My latest book, 'The Lie of the Land', was published on 15th June 2017 and is now available in paperback. 'The Lie of the Land' has been chosen as a Book of the Year by The Guardian, The Observer, the Telegraph, the Sunday Telegraph, The Irish Times and the Financial Times.
"She has everything you look for in a major writer: wit, indignation, an ear for the telling phrase and an unflagging attention to all the individual choices by which we define ourselves - where we stand as a society and how we rise and fall." - The Daily Telegraph
Quentin and Lottie Bredin, like many modern couples, can't afford to divorce. Having lost their jobs in the recession, they can't afford to go on living in London; instead, they must downsize and move their family to a house in a remote part of Devon. Mud, mice and quarrels are one thing - but why is their rent so low? What is the mystery surrounding their unappealing new home?
About Amanda Craig
Amanda Craig is a British novelist, short-story writer and critic. Born in South Africa in 1959, she grew up in Italy and read English at Clare College Cambridge. Her sixth novel, Hearts And Minds, was long-listed for the Bailey's Prize...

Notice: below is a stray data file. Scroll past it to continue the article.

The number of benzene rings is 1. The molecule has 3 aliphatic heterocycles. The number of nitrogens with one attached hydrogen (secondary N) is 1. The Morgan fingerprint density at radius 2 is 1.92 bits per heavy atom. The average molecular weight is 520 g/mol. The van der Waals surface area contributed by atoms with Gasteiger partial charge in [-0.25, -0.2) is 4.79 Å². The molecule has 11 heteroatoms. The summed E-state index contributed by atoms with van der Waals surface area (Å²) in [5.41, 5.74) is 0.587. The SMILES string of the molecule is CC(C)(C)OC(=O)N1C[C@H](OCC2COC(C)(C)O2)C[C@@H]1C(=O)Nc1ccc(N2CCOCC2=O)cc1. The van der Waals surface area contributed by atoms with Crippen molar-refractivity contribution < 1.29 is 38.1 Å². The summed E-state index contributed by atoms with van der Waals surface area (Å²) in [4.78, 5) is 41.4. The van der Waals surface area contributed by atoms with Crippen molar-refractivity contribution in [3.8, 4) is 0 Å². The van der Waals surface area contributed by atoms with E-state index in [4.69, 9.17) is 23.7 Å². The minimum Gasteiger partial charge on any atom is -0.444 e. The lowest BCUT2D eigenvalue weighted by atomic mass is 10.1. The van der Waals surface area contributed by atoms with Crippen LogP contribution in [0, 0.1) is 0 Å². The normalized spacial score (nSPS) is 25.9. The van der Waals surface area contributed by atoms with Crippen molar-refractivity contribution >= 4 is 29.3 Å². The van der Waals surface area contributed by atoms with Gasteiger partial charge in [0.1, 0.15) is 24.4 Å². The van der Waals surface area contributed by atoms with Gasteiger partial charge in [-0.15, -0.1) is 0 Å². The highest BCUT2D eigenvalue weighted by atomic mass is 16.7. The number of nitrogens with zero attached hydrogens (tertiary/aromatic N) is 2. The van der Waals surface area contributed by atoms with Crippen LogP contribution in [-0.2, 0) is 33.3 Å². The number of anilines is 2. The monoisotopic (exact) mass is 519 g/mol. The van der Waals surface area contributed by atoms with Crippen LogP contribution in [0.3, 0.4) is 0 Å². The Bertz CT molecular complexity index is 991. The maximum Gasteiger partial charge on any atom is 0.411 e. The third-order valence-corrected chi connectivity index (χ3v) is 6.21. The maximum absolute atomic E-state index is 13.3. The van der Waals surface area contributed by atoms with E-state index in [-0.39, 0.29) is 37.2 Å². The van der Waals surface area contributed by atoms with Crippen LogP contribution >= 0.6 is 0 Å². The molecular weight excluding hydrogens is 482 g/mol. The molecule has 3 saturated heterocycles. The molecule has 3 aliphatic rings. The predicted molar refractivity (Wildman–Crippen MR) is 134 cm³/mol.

‘The Lie of the Land‘ is now available as an audio book, and you can listen to a clip on the book page or by following this link.
I am honoured to have become a Fellow of the Royal Society of Literature.
Amanda was recently interviewed by Georgina Godwin for Monocle, you can listen to the discussion about her seven interconnected novels about contemporary British life and hear a little about Amanda’s own life on the Monocle website.
“I love England in a heat-wave” says Leon Tallis in Ian McEwan;’s Atonement, “It’s a different country. All the rules change.” As the summer of 2018 continues to break records for its prolonged absence of rain (last month was the...
The Beast from the East may have delayed spring, but at least we have great new kids’ stories from north, south, east and west.
If you have seen recent films Dunkirk or Darkest Hour, you’d be forgiven for thinking that World War Two was a struggle in which half the human race was missing. Its soldiers and strategists, politicians and prisoners, workers and wounded are all men,...